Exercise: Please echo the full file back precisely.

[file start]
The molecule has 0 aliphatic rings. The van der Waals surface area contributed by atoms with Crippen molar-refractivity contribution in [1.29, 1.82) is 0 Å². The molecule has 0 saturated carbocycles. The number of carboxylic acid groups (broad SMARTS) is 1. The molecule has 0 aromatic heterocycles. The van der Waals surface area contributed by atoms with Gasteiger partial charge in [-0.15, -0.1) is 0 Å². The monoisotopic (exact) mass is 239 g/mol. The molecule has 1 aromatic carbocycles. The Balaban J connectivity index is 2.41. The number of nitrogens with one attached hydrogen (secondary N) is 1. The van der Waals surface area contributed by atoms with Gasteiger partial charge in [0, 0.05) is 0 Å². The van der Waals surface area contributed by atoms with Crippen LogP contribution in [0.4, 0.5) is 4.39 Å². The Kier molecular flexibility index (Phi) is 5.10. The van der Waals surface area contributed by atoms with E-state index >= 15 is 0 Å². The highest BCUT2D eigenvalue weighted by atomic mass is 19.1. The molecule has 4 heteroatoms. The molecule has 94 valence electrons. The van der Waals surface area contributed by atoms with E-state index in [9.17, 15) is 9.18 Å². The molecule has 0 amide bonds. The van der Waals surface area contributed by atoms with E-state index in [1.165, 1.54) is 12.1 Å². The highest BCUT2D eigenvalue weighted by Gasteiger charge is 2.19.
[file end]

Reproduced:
The molecule has 0 aliphatic rings. The van der Waals surface area contributed by atoms with Crippen molar-refractivity contribution in [1.29, 1.82) is 0 Å². The molecule has 0 saturated carbocycles. The number of carboxylic acid groups (broad SMARTS) is 1. The molecule has 0 aromatic heterocycles. The van der Waals surface area contributed by atoms with Gasteiger partial charge in [-0.15, -0.1) is 0 Å². The monoisotopic (exact) mass is 239 g/mol. The molecule has 1 aromatic carbocycles. The Balaban J connectivity index is 2.41. The number of nitrogens with one attached hydrogen (secondary N) is 1. The van der Waals surface area contributed by atoms with Gasteiger partial charge in [0, 0.05) is 0 Å². The van der Waals surface area contributed by atoms with Crippen LogP contribution in [0.4, 0.5) is 4.39 Å². The Kier molecular flexibility index (Phi) is 5.10. The van der Waals surface area contributed by atoms with E-state index >= 15 is 0 Å². The highest BCUT2D eigenvalue weighted by atomic mass is 19.1. The molecule has 4 heteroatoms. The molecule has 94 valence electrons. The van der Waals surface area contributed by atoms with E-state index in [9.17, 15) is 9.18 Å². The molecule has 0 amide bonds. The van der Waals surface area contributed by atoms with E-state index in [1.165, 1.54) is 12.1 Å². The highest BCUT2D eigenvalue weighted by Gasteiger charge is 2.19.